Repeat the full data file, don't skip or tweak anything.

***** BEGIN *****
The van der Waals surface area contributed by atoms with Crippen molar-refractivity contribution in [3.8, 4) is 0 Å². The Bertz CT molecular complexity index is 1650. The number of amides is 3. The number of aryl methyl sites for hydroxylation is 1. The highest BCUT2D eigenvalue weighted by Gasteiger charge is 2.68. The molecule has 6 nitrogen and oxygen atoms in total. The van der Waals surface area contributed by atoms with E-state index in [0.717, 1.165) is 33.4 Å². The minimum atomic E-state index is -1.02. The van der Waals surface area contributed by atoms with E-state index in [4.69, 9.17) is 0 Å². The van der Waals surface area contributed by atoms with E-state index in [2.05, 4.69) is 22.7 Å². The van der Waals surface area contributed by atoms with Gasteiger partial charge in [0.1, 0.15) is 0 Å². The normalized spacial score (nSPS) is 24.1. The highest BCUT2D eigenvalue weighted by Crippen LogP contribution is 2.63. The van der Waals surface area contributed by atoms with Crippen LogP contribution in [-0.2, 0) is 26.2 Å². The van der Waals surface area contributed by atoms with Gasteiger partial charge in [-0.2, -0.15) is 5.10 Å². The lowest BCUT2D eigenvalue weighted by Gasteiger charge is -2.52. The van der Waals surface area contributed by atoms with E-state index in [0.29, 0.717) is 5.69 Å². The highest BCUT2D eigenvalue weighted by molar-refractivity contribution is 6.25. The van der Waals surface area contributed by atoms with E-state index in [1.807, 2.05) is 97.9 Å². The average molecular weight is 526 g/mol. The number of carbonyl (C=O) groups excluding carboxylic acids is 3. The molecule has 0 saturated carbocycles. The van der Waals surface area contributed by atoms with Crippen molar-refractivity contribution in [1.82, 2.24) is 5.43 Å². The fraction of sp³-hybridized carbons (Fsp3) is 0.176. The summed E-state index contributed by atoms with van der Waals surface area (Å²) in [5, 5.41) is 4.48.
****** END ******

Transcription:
The van der Waals surface area contributed by atoms with Crippen molar-refractivity contribution in [3.8, 4) is 0 Å². The Bertz CT molecular complexity index is 1650. The number of amides is 3. The number of aryl methyl sites for hydroxylation is 1. The highest BCUT2D eigenvalue weighted by Gasteiger charge is 2.68. The molecule has 6 nitrogen and oxygen atoms in total. The van der Waals surface area contributed by atoms with E-state index in [0.717, 1.165) is 33.4 Å². The minimum atomic E-state index is -1.02. The van der Waals surface area contributed by atoms with E-state index in [4.69, 9.17) is 0 Å². The van der Waals surface area contributed by atoms with E-state index in [2.05, 4.69) is 22.7 Å². The van der Waals surface area contributed by atoms with Gasteiger partial charge in [0.1, 0.15) is 0 Å². The normalized spacial score (nSPS) is 24.1. The highest BCUT2D eigenvalue weighted by Crippen LogP contribution is 2.63. The van der Waals surface area contributed by atoms with Crippen LogP contribution in [-0.2, 0) is 26.2 Å². The van der Waals surface area contributed by atoms with Gasteiger partial charge in [-0.2, -0.15) is 5.10 Å². The lowest BCUT2D eigenvalue weighted by Gasteiger charge is -2.52. The van der Waals surface area contributed by atoms with E-state index in [0.29, 0.717) is 5.69 Å². The highest BCUT2D eigenvalue weighted by molar-refractivity contribution is 6.25. The van der Waals surface area contributed by atoms with E-state index in [1.807, 2.05) is 97.9 Å². The average molecular weight is 526 g/mol. The number of carbonyl (C=O) groups excluding carboxylic acids is 3. The molecule has 0 saturated carbocycles. The van der Waals surface area contributed by atoms with Crippen molar-refractivity contribution in [1.82, 2.24) is 5.43 Å². The fraction of sp³-hybridized carbons (Fsp3) is 0.176. The summed E-state index contributed by atoms with van der Waals surface area (Å²) in [5, 5.41) is 4.48.